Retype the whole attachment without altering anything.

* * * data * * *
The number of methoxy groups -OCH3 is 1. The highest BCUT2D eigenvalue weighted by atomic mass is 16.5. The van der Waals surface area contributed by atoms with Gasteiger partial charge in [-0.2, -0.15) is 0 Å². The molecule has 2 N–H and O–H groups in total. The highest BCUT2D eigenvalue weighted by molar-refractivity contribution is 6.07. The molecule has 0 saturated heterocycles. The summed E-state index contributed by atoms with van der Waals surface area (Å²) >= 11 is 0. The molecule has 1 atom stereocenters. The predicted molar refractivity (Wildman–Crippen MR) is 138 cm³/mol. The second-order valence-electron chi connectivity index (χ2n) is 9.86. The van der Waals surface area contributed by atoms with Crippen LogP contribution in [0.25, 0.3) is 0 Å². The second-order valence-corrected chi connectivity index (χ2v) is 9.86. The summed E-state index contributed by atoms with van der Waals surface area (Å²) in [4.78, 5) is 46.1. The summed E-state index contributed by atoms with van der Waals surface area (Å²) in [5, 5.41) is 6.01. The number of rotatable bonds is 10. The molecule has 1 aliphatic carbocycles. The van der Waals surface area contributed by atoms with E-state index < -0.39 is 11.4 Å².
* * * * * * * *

The number of methoxy groups -OCH3 is 1. The highest BCUT2D eigenvalue weighted by atomic mass is 16.5. The van der Waals surface area contributed by atoms with Gasteiger partial charge in [-0.2, -0.15) is 0 Å². The molecule has 2 N–H and O–H groups in total. The highest BCUT2D eigenvalue weighted by molar-refractivity contribution is 6.07. The molecule has 0 saturated heterocycles. The summed E-state index contributed by atoms with van der Waals surface area (Å²) >= 11 is 0. The molecule has 1 atom stereocenters. The predicted molar refractivity (Wildman–Crippen MR) is 138 cm³/mol. The second-order valence-electron chi connectivity index (χ2n) is 9.86. The van der Waals surface area contributed by atoms with Crippen LogP contribution in [0.25, 0.3) is 0 Å². The second-order valence-corrected chi connectivity index (χ2v) is 9.86. The summed E-state index contributed by atoms with van der Waals surface area (Å²) in [4.78, 5) is 46.1. The summed E-state index contributed by atoms with van der Waals surface area (Å²) in [5, 5.41) is 6.01. The number of rotatable bonds is 10. The molecule has 1 aliphatic carbocycles. The van der Waals surface area contributed by atoms with E-state index < -0.39 is 11.4 Å².